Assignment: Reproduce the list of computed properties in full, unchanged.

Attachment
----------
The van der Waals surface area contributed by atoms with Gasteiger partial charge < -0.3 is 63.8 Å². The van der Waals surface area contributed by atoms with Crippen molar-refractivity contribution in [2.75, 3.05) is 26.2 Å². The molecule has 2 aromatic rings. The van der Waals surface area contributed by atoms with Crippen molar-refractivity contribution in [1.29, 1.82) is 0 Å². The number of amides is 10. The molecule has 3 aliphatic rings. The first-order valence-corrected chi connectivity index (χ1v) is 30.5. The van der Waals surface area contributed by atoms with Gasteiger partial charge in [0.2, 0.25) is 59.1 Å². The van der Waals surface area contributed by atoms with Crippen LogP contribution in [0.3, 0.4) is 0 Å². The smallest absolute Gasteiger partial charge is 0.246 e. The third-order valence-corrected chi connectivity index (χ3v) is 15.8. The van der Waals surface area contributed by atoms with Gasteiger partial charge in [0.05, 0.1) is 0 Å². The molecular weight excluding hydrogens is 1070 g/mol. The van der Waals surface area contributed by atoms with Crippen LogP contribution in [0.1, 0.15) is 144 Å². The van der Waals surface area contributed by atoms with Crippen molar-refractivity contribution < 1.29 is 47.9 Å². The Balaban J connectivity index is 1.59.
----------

The van der Waals surface area contributed by atoms with Gasteiger partial charge < -0.3 is 63.8 Å². The van der Waals surface area contributed by atoms with Crippen molar-refractivity contribution in [2.75, 3.05) is 26.2 Å². The molecule has 2 aromatic rings. The van der Waals surface area contributed by atoms with Crippen molar-refractivity contribution in [1.29, 1.82) is 0 Å². The number of amides is 10. The molecule has 3 aliphatic rings. The first-order valence-corrected chi connectivity index (χ1v) is 30.5. The van der Waals surface area contributed by atoms with Gasteiger partial charge in [0.2, 0.25) is 59.1 Å². The van der Waals surface area contributed by atoms with Crippen LogP contribution in [0.3, 0.4) is 0 Å². The smallest absolute Gasteiger partial charge is 0.246 e. The third-order valence-corrected chi connectivity index (χ3v) is 15.8. The van der Waals surface area contributed by atoms with Gasteiger partial charge in [0.05, 0.1) is 0 Å². The molecular weight excluding hydrogens is 1070 g/mol. The van der Waals surface area contributed by atoms with Crippen LogP contribution in [0.1, 0.15) is 144 Å². The van der Waals surface area contributed by atoms with Crippen molar-refractivity contribution < 1.29 is 47.9 Å². The Balaban J connectivity index is 1.59.